The Securities and Exchange Board of India (Sebi) is unlikely to embark on any overseas roadshows this year to meet foreign portfolio investors (FPIs) in the backdrop of the surge in coronavirus variants that has made it difficult to resume normal life in several countries.
The regulator typically meets overseas investors in the US and UK in the first half of a financial year, and had opted for a virtual meet last year too.
“Given that there are still restrictions in several countries on how many people can come together, Sebi might find it more prudent to address the investors virtually,” said a person familiar with the matter.
Europe, for instance, is using longer, stricter lockdowns to fight coronavirus variants, according to reports.
Regulations pertaining to foreign investment in instruments such as Reits and Invits could be one of the focal points of discussion this year, the person said. Tweaks in regulations on the debt side is also likely to be discussed.
FPIs have put in $23.2 billion into Indian equities in 2020 and another $6 billion this year. The pro-growth Union Budget, which guided for a 28 per cent increase in government expenditure, balanced by divestment and monetization of public sector enterprises, coupled with easy liquidity globally led FPIs to increase purchases in the last few weeks.
“We look for earnings per share to grow on average over 25 per cent over the next 3 years. It would be unprecedented for the stock market to fall in an environment of such strong growth. We change our stance on India from market-weight to overweight and see 15 per cent upside from current levels with a Sensex price target of 58,450,” foreign brokerage Julius Baer said in a recent note.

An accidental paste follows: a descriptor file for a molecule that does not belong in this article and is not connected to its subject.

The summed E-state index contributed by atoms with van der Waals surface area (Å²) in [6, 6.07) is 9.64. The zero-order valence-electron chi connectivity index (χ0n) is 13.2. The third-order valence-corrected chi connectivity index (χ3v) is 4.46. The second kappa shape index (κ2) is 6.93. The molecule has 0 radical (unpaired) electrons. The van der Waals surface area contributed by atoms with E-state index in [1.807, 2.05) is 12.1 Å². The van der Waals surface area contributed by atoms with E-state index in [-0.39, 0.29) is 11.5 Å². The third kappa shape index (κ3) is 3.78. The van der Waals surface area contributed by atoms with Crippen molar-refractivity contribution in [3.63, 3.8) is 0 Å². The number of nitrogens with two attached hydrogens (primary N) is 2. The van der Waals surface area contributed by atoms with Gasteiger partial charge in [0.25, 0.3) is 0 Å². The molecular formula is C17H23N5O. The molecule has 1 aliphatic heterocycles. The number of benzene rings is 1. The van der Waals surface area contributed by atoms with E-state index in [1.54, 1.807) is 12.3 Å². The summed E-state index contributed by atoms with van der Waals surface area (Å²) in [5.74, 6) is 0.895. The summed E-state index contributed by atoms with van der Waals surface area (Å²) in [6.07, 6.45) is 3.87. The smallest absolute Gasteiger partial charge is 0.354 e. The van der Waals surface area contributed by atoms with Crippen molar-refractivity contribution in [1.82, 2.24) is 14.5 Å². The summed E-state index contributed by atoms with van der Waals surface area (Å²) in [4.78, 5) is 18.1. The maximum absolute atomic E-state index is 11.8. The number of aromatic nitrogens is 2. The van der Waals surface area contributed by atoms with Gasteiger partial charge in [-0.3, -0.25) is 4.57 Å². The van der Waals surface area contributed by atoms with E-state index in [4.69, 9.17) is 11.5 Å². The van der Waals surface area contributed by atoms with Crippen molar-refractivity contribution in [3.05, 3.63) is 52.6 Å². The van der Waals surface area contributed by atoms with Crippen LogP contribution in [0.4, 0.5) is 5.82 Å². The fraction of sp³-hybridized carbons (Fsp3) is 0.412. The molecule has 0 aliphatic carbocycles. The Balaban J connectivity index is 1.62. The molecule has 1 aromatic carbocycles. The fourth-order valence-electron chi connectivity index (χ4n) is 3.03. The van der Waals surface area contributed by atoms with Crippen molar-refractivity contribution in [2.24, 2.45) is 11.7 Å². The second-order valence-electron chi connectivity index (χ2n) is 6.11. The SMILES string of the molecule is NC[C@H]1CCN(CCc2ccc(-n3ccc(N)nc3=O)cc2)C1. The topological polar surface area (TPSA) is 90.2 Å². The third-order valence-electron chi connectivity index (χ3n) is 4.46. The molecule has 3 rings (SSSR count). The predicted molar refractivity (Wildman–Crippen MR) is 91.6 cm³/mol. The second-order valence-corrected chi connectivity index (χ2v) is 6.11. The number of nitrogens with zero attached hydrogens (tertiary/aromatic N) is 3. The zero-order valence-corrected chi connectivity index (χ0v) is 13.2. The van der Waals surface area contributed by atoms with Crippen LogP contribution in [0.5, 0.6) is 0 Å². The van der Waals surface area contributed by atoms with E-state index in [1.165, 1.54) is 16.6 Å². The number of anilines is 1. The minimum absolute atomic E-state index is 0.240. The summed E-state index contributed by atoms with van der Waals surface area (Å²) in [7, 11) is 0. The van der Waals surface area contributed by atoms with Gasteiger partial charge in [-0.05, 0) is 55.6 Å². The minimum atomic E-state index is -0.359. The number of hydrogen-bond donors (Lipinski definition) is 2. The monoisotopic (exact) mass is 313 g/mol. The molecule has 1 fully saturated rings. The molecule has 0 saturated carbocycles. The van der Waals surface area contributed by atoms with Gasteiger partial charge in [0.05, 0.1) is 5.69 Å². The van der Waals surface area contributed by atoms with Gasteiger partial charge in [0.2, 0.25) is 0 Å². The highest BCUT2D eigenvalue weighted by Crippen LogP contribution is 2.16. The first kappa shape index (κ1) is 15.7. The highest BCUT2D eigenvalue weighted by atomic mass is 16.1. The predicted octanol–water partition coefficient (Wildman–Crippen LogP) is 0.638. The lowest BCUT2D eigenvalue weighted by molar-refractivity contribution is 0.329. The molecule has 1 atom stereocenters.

The brokerage has cautioned that the earnings recovery forecast by analysts needs to be sustained, in order to justify current market levels.
India has had a hard time in attracting investments in debt, however. FPIs have pulled out $13.8 billion and $2.2 billion from the debt market in 2020 and 2021, respectively.
“We are doing all we can to attract FPI investment into debt, especially considering India’s fiscal deficit situation. The government has been liberalising foreign investment route in debt over the last few years, and Sebi will try to hardsell India debt to foreign investors,” said another person who deals with FPIs.
Last year, for instance, the Reserve Bank of India (RBI) introduced a separate channel, namely ‘Fully Accessible Route’ (FAR), to enable non-residents to invest in specified government bonds. Under this route, eligible investors can invest in specified government securities without being subject to any investment ceilings.
“The government has embarked on pro-growth fiscal policies, which may lead to a faster and prolonged economic recovery if executed well. While the all-round optimism is warranted, especially after the Union Budget, the economy needs support from the RBI in absorbing the massive borrowing program by the government to control yields and avoid an adverse impact on rate-sensitive sectors,” said brokerage Credit Suisse.